National Nuclear Security Administration

A story of an early tech transfer success: Willis Whitfield and the clean room

August 16, 2016

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Willis Whitfield of Sandia National Laboratories invented the clean room.

Dan Sanchez of the Sandia Field Office and Lee Finewood, NNSA's Technology Transfer Program Manager, stand in front of Sandia's technology display.The capabilities and innovations NNSA supports help ensure the country's role as a leader in science and technology while maintaining a safe, secure, and effective nuclear deterrent. In a recent visit to Sandia National Laboratories in New Mexico, NNSA’s Technology Transfer Program Manager for the Office of Strategic Partnerships Lee Finewood paid homage to one of the greatest tech transfer success stories of the nuclear security enterprise: the clean room.

“The clean room technology created over 50 years ago remains largely unchanged, but it continues to impact so many industries,” Finewood said. “It is a classic success story for tech transfer out of the NNSA: While the invention itself was created for the weapons program, it was so revolutionary that it brought advances in everything from semiconductor development to biotechnology. Without it, we wouldn’t have smart phones, for example.”

Whitfield in 2008Willis Whitfield was working at Sandia National Laboratories when he developed his invention that would revolutionize manufacturing in electronics and pharmaceuticals, make hospital operating rooms safer and advance space exploration.

In 1959, nuclear weapons components were being reduced in size. Microscopic dust particles were preventing Sandia from achieving the quality required for national security work. As a solution, Whitfield devised rooms moved air at a constant, steady rate, while filtering out particles. When he tested the first clean room, particle detectors started showing numbers so low – a thousand times lower than other methods – that many did not believe his claims.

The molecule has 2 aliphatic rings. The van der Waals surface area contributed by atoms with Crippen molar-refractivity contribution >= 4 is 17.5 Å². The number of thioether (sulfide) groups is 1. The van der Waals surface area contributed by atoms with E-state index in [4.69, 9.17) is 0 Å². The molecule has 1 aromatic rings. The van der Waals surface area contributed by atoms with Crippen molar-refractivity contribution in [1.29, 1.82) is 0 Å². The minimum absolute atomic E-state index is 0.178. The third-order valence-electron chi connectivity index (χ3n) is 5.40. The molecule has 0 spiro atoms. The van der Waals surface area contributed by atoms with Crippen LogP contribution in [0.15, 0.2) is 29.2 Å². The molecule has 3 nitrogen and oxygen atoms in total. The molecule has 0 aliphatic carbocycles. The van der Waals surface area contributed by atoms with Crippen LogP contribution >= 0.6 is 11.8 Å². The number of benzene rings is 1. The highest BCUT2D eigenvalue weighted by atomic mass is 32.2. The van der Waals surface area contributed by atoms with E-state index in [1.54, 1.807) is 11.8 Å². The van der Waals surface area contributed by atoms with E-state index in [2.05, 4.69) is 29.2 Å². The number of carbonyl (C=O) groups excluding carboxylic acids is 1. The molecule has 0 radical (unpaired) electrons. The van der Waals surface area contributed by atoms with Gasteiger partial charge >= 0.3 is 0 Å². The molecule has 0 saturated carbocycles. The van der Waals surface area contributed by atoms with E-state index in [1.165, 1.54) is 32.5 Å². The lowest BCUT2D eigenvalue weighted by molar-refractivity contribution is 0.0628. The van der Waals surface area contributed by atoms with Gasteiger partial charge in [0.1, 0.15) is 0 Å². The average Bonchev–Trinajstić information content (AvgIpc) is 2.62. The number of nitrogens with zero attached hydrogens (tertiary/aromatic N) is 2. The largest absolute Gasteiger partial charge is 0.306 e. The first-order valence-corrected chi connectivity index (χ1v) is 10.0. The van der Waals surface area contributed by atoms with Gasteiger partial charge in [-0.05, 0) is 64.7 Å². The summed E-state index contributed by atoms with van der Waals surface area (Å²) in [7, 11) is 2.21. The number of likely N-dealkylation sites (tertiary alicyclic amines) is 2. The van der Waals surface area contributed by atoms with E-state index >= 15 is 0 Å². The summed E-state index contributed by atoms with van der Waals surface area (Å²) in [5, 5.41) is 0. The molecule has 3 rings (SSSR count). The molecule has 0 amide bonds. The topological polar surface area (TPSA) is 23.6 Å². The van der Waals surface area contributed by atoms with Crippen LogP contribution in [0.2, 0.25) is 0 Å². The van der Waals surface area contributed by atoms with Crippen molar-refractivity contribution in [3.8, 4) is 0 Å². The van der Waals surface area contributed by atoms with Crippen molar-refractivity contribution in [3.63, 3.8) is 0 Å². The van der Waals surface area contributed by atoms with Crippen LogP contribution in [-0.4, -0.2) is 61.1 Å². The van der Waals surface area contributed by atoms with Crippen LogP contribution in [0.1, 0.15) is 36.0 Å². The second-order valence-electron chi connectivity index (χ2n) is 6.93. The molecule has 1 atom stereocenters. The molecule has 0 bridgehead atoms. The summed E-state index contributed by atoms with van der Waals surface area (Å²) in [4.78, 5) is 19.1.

“The clean rooms Whitfield developed set a new standard for manufacturing, disrupting old methods and opening the door for new and previously thought unobtainable materials. It’s exactly our goal for tech transfer from the national security labs, plants, and sites: to take technology developed for one purpose and hand it off for industry or academia to make it applicable in other ways, as well,” Finewood said.

Whitfield was honored posthumously by the National Inventors Hall of Fame for the invention of the clean room. Had he invented the clean room today, Whitfield might have become a very wealthy man. But in the 1960s the Atomic Energy Commission held the patent in the public domain, opening wide the doors of opportunity to stimulate technological development in industries across the spectrum.

“Despite being responsible for huge jumps in technological advancement as well as tens of billions of dollars of sales in its first few years alone, the technology itself was given to the world free of royalties,” Finewood said.

Learn more about how technology transfer supports the development and deployment of technological discoveries, providing ongoing economic, security and environmental benefits for all Americans.

Finewood and Savage take a look at the statue dedicated to Whitfield at Sandia.

Finewood in front of the R&D Awards won by Sandia.